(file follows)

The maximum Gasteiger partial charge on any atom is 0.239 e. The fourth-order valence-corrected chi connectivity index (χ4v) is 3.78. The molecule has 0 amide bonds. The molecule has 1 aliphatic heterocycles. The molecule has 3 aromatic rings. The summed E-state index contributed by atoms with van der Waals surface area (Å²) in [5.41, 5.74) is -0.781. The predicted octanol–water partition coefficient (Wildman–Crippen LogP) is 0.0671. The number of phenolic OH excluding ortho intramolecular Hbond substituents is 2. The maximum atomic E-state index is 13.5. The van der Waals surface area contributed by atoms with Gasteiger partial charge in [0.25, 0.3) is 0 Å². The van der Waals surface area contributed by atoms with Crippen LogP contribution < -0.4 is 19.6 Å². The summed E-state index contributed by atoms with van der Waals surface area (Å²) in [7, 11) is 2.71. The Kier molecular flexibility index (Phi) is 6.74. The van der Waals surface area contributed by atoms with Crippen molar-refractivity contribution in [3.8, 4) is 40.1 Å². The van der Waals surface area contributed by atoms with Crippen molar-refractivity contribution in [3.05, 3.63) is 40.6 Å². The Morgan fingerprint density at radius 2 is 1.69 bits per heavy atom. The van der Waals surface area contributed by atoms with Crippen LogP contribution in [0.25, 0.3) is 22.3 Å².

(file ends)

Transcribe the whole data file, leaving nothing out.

The maximum Gasteiger partial charge on any atom is 0.239 e. The fourth-order valence-corrected chi connectivity index (χ4v) is 3.78. The molecule has 0 amide bonds. The molecule has 1 aliphatic heterocycles. The molecule has 3 aromatic rings. The summed E-state index contributed by atoms with van der Waals surface area (Å²) in [5.41, 5.74) is -0.781. The predicted octanol–water partition coefficient (Wildman–Crippen LogP) is 0.0671. The number of phenolic OH excluding ortho intramolecular Hbond substituents is 2. The maximum atomic E-state index is 13.5. The van der Waals surface area contributed by atoms with Gasteiger partial charge in [0.25, 0.3) is 0 Å². The van der Waals surface area contributed by atoms with Crippen LogP contribution < -0.4 is 19.6 Å². The summed E-state index contributed by atoms with van der Waals surface area (Å²) in [7, 11) is 2.71. The Kier molecular flexibility index (Phi) is 6.74. The van der Waals surface area contributed by atoms with Crippen molar-refractivity contribution in [3.8, 4) is 40.1 Å². The van der Waals surface area contributed by atoms with Crippen molar-refractivity contribution in [3.05, 3.63) is 40.6 Å². The Morgan fingerprint density at radius 2 is 1.69 bits per heavy atom. The van der Waals surface area contributed by atoms with Crippen LogP contribution in [0.25, 0.3) is 22.3 Å².